The Human Papillomavirus (HPV) vaccine is most effective prior to exposure to the virus. There is no reason to wait until puberty. Preteens should receive the vaccine before they begin any type of sexual activity.
As parents take their children to the doctor for a back-to-school checkup, here is what they need to know about the HPV vaccine in order to make an informed decision.
HPV is so common that nearly all sexually active people get it at some point in their lives.
Most people with HPV never develop symptoms or health problems, but, sometimes, HPV can cause cancer, such as cervical and vaginal cancer in women and cancer of the penis in men. Some types of HPV can also lead to genital warts.
HPV affects both girls and boys. Exposure to the virus can happen with any kind of adolescent experimentation that involves genital contact with someone who has HPV, but intercourse is the most common way to get the virus.
There are no visible signs or symptoms of HPV infection, so anyone can pass the virus along without even knowing it.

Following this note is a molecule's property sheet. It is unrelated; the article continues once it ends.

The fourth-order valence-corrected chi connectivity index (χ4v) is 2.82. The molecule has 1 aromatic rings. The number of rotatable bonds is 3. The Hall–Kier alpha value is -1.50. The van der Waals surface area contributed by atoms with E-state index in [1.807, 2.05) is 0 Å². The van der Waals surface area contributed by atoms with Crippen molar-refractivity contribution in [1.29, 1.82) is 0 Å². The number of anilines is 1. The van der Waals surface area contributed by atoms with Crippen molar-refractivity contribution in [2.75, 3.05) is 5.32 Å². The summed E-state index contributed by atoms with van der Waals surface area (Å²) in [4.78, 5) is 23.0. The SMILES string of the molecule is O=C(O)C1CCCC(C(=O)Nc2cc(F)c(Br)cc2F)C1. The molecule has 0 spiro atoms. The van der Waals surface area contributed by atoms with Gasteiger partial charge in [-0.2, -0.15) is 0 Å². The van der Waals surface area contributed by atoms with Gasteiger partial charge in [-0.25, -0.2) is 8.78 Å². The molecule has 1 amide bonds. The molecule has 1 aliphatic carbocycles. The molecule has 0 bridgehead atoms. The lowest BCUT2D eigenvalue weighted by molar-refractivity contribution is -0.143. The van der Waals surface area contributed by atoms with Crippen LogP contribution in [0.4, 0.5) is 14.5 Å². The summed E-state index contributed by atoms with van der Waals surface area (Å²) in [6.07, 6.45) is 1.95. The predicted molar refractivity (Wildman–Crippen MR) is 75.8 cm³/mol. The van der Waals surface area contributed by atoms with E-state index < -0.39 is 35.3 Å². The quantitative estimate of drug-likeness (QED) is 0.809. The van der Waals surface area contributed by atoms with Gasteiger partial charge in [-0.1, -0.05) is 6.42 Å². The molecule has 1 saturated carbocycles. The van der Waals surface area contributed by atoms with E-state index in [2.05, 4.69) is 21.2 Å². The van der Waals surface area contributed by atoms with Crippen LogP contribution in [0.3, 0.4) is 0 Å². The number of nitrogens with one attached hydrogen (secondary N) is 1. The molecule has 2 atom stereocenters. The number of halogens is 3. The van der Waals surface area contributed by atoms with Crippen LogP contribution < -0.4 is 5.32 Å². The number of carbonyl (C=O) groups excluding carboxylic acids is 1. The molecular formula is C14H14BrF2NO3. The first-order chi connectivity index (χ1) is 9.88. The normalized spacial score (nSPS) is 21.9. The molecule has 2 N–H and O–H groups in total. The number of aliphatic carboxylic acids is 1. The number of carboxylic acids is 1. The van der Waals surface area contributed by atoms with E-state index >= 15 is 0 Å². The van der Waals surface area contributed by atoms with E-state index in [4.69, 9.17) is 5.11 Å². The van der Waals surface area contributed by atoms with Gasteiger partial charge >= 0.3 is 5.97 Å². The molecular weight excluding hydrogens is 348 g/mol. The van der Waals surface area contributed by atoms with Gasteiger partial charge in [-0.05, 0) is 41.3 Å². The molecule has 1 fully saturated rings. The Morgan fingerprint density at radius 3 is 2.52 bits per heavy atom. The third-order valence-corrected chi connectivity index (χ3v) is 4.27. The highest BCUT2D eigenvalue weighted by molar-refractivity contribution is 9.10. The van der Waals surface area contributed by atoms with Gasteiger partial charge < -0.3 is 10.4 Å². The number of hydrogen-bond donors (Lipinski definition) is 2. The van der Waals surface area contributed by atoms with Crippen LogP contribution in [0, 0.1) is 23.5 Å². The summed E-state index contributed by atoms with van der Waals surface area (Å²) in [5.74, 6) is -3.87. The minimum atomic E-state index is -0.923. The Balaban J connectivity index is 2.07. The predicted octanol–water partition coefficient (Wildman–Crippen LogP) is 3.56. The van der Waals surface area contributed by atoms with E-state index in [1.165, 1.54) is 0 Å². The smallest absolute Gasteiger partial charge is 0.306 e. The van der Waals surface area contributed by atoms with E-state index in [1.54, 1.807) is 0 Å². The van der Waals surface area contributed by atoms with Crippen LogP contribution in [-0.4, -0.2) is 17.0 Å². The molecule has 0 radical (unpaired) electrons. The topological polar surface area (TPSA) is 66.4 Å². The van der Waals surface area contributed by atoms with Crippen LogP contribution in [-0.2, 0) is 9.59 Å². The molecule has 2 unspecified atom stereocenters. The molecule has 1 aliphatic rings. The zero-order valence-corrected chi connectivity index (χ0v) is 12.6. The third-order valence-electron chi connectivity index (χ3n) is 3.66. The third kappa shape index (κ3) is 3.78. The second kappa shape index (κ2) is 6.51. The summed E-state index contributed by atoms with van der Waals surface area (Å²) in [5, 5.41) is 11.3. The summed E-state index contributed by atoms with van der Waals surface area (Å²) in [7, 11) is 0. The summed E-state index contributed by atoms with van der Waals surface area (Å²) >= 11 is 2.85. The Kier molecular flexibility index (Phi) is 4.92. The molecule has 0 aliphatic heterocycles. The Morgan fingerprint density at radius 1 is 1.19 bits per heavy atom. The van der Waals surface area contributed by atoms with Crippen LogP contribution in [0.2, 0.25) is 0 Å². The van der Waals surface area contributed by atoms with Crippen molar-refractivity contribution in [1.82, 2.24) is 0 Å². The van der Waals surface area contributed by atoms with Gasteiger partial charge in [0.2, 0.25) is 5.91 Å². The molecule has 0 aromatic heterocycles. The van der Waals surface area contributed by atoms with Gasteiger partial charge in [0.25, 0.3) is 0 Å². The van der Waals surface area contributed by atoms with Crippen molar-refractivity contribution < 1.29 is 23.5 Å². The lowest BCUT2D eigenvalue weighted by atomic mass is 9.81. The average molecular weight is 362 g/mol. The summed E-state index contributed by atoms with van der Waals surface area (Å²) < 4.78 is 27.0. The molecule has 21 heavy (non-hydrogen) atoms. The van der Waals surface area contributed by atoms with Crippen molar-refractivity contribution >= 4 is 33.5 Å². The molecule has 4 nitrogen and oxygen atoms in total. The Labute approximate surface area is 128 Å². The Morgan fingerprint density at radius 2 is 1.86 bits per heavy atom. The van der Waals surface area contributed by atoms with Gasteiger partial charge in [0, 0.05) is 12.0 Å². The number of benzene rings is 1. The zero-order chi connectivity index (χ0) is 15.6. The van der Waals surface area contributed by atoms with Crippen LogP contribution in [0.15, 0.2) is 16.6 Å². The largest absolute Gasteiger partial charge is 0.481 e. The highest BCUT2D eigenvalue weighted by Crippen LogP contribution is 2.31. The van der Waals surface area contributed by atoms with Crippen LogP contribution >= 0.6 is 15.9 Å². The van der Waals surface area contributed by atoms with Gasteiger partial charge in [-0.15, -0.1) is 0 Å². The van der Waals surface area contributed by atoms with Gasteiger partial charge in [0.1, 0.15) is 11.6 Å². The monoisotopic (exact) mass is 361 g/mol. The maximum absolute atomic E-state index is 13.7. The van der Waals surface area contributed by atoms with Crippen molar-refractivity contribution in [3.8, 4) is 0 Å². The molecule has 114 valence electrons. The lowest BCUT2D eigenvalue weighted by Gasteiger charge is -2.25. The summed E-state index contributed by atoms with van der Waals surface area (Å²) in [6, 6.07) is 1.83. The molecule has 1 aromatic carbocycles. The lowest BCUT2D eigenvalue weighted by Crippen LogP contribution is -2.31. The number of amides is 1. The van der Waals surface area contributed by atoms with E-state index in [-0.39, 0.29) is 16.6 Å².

The good news is, the Centers for Disease Control now recommend that 11- to 12-year-olds get only two doses of HPV vaccine – rather than the previously recommended three doses – to protect against cancers caused by HPV.
The second dose should be given six to 12 months after the first dose. Teens and young adults who start the series later, at ages 15 through 26 years old, will continue to need three doses of HPV vaccine to protect against cancer-causing HPV infection.
The CDC changed their recommendation for younger children after reviewing data from clinical trials showing two doses of the vaccine produced an immune response similar or higher than the response in young adults who received three doses.
According to the CDC, the HPV vaccine is very safe and is effective at preventing HPV. Some people report mild side effects immediately after the vaccine, such as pain or swelling where the shot was given, fever, headache, nausea, or muscle pain.
After parents learn of the preventable dangers associated with the HPV infection, many decide to give the vaccine to their children to make sure that they are protected later in life.
Don’t take a chance. Vaccinate your sons and daughters this year at their annual back-to-school physical.
Dr. Walid Michelen is chief medical officer at NYC Health+Hospitals/Gotham Health.